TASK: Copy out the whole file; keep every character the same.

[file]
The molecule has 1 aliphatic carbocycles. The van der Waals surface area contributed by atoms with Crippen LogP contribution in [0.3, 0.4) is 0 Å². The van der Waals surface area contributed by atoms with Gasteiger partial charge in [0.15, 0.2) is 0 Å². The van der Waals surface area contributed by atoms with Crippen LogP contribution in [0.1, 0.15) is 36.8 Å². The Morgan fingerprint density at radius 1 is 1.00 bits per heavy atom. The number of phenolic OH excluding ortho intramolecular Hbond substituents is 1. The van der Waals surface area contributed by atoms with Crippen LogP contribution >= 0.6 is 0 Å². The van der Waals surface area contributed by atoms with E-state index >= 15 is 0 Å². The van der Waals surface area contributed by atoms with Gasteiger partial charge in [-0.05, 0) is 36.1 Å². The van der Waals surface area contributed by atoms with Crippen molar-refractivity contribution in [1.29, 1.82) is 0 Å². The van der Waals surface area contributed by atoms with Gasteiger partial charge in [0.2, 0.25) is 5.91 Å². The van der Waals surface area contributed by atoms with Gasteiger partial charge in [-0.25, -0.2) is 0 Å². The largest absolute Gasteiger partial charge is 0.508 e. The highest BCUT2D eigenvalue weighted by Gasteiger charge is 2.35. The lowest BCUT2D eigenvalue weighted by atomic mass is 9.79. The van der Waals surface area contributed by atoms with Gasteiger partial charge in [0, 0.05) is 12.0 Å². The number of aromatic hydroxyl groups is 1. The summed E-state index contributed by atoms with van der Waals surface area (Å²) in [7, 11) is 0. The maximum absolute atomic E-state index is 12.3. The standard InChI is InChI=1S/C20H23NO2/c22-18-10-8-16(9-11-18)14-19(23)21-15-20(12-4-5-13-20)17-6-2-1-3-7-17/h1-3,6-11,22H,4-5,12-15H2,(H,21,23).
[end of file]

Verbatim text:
The molecule has 1 aliphatic carbocycles. The van der Waals surface area contributed by atoms with Crippen LogP contribution in [0.3, 0.4) is 0 Å². The van der Waals surface area contributed by atoms with Gasteiger partial charge in [0.15, 0.2) is 0 Å². The van der Waals surface area contributed by atoms with Crippen LogP contribution in [0.1, 0.15) is 36.8 Å². The Morgan fingerprint density at radius 1 is 1.00 bits per heavy atom. The number of phenolic OH excluding ortho intramolecular Hbond substituents is 1. The van der Waals surface area contributed by atoms with Crippen LogP contribution >= 0.6 is 0 Å². The van der Waals surface area contributed by atoms with E-state index >= 15 is 0 Å². The van der Waals surface area contributed by atoms with Gasteiger partial charge in [-0.05, 0) is 36.1 Å². The van der Waals surface area contributed by atoms with Crippen molar-refractivity contribution in [1.29, 1.82) is 0 Å². The van der Waals surface area contributed by atoms with Gasteiger partial charge in [0.2, 0.25) is 5.91 Å². The van der Waals surface area contributed by atoms with Gasteiger partial charge in [-0.25, -0.2) is 0 Å². The largest absolute Gasteiger partial charge is 0.508 e. The highest BCUT2D eigenvalue weighted by Gasteiger charge is 2.35. The lowest BCUT2D eigenvalue weighted by atomic mass is 9.79. The van der Waals surface area contributed by atoms with Gasteiger partial charge in [0, 0.05) is 12.0 Å². The number of aromatic hydroxyl groups is 1. The summed E-state index contributed by atoms with van der Waals surface area (Å²) in [7, 11) is 0. The maximum absolute atomic E-state index is 12.3. The standard InChI is InChI=1S/C20H23NO2/c22-18-10-8-16(9-11-18)14-19(23)21-15-20(12-4-5-13-20)17-6-2-1-3-7-17/h1-3,6-11,22H,4-5,12-15H2,(H,21,23).